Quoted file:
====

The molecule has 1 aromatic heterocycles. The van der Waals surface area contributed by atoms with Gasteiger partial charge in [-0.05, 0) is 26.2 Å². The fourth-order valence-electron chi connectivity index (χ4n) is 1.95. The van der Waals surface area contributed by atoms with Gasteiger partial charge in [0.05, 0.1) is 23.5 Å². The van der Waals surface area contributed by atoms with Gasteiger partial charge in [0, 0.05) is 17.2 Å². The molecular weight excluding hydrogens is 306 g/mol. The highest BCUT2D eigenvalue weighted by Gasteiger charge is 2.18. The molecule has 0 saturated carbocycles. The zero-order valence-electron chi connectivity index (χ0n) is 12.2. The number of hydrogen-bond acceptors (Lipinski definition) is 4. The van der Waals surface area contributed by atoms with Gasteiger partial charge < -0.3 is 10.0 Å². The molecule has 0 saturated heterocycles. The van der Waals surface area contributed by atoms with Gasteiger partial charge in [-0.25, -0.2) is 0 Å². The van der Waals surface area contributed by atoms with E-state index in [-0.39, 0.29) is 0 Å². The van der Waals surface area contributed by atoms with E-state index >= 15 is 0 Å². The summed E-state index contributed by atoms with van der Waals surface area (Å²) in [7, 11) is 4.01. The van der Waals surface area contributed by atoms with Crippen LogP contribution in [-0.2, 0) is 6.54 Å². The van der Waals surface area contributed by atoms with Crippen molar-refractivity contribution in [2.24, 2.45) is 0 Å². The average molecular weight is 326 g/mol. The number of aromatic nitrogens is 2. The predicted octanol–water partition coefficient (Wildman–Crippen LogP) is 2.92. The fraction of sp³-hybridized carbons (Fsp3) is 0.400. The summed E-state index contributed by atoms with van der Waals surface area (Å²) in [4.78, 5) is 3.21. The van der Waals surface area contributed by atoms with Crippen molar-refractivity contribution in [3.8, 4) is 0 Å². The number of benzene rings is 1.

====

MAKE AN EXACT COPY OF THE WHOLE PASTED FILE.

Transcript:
The molecule has 1 aromatic heterocycles. The van der Waals surface area contributed by atoms with Gasteiger partial charge in [-0.05, 0) is 26.2 Å². The fourth-order valence-electron chi connectivity index (χ4n) is 1.95. The van der Waals surface area contributed by atoms with Gasteiger partial charge in [0.05, 0.1) is 23.5 Å². The van der Waals surface area contributed by atoms with Gasteiger partial charge in [0, 0.05) is 17.2 Å². The molecular weight excluding hydrogens is 306 g/mol. The highest BCUT2D eigenvalue weighted by Gasteiger charge is 2.18. The molecule has 0 saturated carbocycles. The zero-order valence-electron chi connectivity index (χ0n) is 12.2. The number of hydrogen-bond acceptors (Lipinski definition) is 4. The van der Waals surface area contributed by atoms with Gasteiger partial charge < -0.3 is 10.0 Å². The molecule has 0 saturated heterocycles. The van der Waals surface area contributed by atoms with Gasteiger partial charge in [-0.25, -0.2) is 0 Å². The van der Waals surface area contributed by atoms with E-state index in [-0.39, 0.29) is 0 Å². The van der Waals surface area contributed by atoms with E-state index >= 15 is 0 Å². The summed E-state index contributed by atoms with van der Waals surface area (Å²) in [7, 11) is 4.01. The van der Waals surface area contributed by atoms with Crippen LogP contribution in [-0.2, 0) is 6.54 Å². The van der Waals surface area contributed by atoms with Crippen molar-refractivity contribution in [2.24, 2.45) is 0 Å². The average molecular weight is 326 g/mol. The number of aromatic nitrogens is 2. The predicted octanol–water partition coefficient (Wildman–Crippen LogP) is 2.92. The fraction of sp³-hybridized carbons (Fsp3) is 0.400. The summed E-state index contributed by atoms with van der Waals surface area (Å²) in [4.78, 5) is 3.21. The van der Waals surface area contributed by atoms with Crippen molar-refractivity contribution in [3.8, 4) is 0 Å². The number of benzene rings is 1.